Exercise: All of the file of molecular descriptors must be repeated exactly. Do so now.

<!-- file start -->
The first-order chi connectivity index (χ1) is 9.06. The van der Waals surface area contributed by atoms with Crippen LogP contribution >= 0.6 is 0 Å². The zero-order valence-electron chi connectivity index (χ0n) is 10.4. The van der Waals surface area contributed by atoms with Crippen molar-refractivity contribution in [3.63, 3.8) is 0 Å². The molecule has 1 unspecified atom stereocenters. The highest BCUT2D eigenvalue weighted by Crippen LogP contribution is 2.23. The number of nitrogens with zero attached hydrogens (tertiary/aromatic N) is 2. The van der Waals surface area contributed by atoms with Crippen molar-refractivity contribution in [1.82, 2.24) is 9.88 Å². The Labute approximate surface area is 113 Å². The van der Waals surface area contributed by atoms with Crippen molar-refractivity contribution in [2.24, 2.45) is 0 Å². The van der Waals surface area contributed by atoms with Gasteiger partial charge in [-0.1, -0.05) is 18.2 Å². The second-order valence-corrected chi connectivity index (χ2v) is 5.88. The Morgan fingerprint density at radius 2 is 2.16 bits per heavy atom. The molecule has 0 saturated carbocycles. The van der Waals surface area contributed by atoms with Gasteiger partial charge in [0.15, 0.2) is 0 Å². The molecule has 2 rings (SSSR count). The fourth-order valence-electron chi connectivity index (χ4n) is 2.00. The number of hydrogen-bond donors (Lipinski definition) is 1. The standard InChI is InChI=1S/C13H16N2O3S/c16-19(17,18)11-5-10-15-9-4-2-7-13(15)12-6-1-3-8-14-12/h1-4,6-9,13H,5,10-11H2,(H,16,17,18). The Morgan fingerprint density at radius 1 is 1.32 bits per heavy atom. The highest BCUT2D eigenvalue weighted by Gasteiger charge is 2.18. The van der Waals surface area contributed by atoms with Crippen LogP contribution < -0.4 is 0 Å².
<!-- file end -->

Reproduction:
The first-order chi connectivity index (χ1) is 9.06. The van der Waals surface area contributed by atoms with Crippen LogP contribution >= 0.6 is 0 Å². The zero-order valence-electron chi connectivity index (χ0n) is 10.4. The van der Waals surface area contributed by atoms with Crippen molar-refractivity contribution in [3.63, 3.8) is 0 Å². The molecule has 1 unspecified atom stereocenters. The highest BCUT2D eigenvalue weighted by Crippen LogP contribution is 2.23. The number of nitrogens with zero attached hydrogens (tertiary/aromatic N) is 2. The van der Waals surface area contributed by atoms with Crippen molar-refractivity contribution in [1.82, 2.24) is 9.88 Å². The Labute approximate surface area is 113 Å². The van der Waals surface area contributed by atoms with Crippen molar-refractivity contribution in [2.24, 2.45) is 0 Å². The van der Waals surface area contributed by atoms with Gasteiger partial charge in [-0.1, -0.05) is 18.2 Å². The second-order valence-corrected chi connectivity index (χ2v) is 5.88. The Morgan fingerprint density at radius 2 is 2.16 bits per heavy atom. The molecule has 0 saturated carbocycles. The van der Waals surface area contributed by atoms with Gasteiger partial charge in [0.15, 0.2) is 0 Å². The molecule has 2 rings (SSSR count). The fourth-order valence-electron chi connectivity index (χ4n) is 2.00. The number of hydrogen-bond donors (Lipinski definition) is 1. The standard InChI is InChI=1S/C13H16N2O3S/c16-19(17,18)11-5-10-15-9-4-2-7-13(15)12-6-1-3-8-14-12/h1-4,6-9,13H,5,10-11H2,(H,16,17,18). The Morgan fingerprint density at radius 1 is 1.32 bits per heavy atom. The highest BCUT2D eigenvalue weighted by Gasteiger charge is 2.18. The van der Waals surface area contributed by atoms with Crippen LogP contribution < -0.4 is 0 Å².